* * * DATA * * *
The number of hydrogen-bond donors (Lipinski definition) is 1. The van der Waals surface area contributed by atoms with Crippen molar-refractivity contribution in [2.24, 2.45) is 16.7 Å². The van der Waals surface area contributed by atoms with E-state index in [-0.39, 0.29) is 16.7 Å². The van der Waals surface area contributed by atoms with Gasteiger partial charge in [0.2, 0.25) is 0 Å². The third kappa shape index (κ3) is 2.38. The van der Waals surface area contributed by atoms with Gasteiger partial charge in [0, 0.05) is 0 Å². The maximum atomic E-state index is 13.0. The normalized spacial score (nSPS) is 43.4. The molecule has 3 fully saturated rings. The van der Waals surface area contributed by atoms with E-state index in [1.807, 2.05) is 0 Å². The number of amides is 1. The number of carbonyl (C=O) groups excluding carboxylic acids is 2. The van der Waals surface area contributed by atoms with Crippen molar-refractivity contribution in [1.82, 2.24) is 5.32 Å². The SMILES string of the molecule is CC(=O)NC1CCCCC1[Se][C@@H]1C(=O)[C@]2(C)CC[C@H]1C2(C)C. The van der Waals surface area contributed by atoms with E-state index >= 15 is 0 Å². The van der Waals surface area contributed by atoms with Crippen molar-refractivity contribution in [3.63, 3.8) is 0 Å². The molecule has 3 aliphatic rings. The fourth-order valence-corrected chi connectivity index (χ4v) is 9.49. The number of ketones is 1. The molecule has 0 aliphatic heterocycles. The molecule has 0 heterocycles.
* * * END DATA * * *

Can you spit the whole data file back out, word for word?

The number of hydrogen-bond donors (Lipinski definition) is 1. The van der Waals surface area contributed by atoms with Crippen molar-refractivity contribution in [2.24, 2.45) is 16.7 Å². The van der Waals surface area contributed by atoms with E-state index in [-0.39, 0.29) is 16.7 Å². The van der Waals surface area contributed by atoms with Gasteiger partial charge in [0.2, 0.25) is 0 Å². The third kappa shape index (κ3) is 2.38. The van der Waals surface area contributed by atoms with Gasteiger partial charge in [0, 0.05) is 0 Å². The maximum atomic E-state index is 13.0. The normalized spacial score (nSPS) is 43.4. The molecule has 3 fully saturated rings. The van der Waals surface area contributed by atoms with E-state index in [1.807, 2.05) is 0 Å². The number of amides is 1. The number of carbonyl (C=O) groups excluding carboxylic acids is 2. The van der Waals surface area contributed by atoms with Crippen molar-refractivity contribution in [1.82, 2.24) is 5.32 Å². The SMILES string of the molecule is CC(=O)NC1CCCCC1[Se][C@@H]1C(=O)[C@]2(C)CC[C@H]1C2(C)C. The van der Waals surface area contributed by atoms with E-state index >= 15 is 0 Å². The van der Waals surface area contributed by atoms with Crippen molar-refractivity contribution in [3.63, 3.8) is 0 Å². The molecule has 3 aliphatic rings. The fourth-order valence-corrected chi connectivity index (χ4v) is 9.49. The number of ketones is 1. The molecule has 0 aliphatic heterocycles. The molecule has 0 heterocycles.